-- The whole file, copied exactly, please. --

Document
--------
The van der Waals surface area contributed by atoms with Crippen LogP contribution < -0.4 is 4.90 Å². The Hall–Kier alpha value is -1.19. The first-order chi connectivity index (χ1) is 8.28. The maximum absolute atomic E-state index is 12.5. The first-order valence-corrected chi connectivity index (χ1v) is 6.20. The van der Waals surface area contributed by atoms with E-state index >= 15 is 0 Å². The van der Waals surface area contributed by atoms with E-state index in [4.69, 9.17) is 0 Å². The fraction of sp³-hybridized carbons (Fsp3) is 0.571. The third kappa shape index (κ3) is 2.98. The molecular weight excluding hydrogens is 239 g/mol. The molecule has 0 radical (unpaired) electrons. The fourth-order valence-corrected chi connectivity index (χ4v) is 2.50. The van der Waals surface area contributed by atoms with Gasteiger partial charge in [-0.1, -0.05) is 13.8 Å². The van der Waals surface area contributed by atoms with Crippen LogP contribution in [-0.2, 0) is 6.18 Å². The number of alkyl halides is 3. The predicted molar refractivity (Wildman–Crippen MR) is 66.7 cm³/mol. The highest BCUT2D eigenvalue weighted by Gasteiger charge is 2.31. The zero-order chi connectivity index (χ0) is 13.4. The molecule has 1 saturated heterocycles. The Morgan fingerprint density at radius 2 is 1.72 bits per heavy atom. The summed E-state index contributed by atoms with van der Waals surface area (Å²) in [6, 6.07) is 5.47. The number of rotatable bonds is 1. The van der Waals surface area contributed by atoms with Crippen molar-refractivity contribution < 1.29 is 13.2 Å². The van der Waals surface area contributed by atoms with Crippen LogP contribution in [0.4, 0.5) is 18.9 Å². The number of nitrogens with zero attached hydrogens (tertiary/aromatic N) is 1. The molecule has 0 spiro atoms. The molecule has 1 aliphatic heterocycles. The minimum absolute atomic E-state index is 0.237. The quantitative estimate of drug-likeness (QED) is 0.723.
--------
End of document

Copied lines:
The van der Waals surface area contributed by atoms with Crippen LogP contribution < -0.4 is 4.90 Å². The Hall–Kier alpha value is -1.19. The first-order chi connectivity index (χ1) is 8.28. The maximum absolute atomic E-state index is 12.5. The first-order valence-corrected chi connectivity index (χ1v) is 6.20. The van der Waals surface area contributed by atoms with E-state index >= 15 is 0 Å². The van der Waals surface area contributed by atoms with E-state index in [4.69, 9.17) is 0 Å². The fraction of sp³-hybridized carbons (Fsp3) is 0.571. The third kappa shape index (κ3) is 2.98. The molecular weight excluding hydrogens is 239 g/mol. The molecule has 0 radical (unpaired) electrons. The fourth-order valence-corrected chi connectivity index (χ4v) is 2.50. The van der Waals surface area contributed by atoms with Gasteiger partial charge in [-0.1, -0.05) is 13.8 Å². The van der Waals surface area contributed by atoms with Crippen LogP contribution in [-0.2, 0) is 6.18 Å². The number of alkyl halides is 3. The predicted molar refractivity (Wildman–Crippen MR) is 66.7 cm³/mol. The highest BCUT2D eigenvalue weighted by Gasteiger charge is 2.31. The zero-order chi connectivity index (χ0) is 13.4. The molecule has 1 saturated heterocycles. The Morgan fingerprint density at radius 2 is 1.72 bits per heavy atom. The summed E-state index contributed by atoms with van der Waals surface area (Å²) in [6, 6.07) is 5.47. The number of rotatable bonds is 1. The van der Waals surface area contributed by atoms with Crippen molar-refractivity contribution < 1.29 is 13.2 Å². The van der Waals surface area contributed by atoms with Crippen LogP contribution in [0.4, 0.5) is 18.9 Å². The number of nitrogens with zero attached hydrogens (tertiary/aromatic N) is 1. The molecule has 0 spiro atoms. The molecule has 1 aliphatic heterocycles. The minimum absolute atomic E-state index is 0.237. The quantitative estimate of drug-likeness (QED) is 0.723.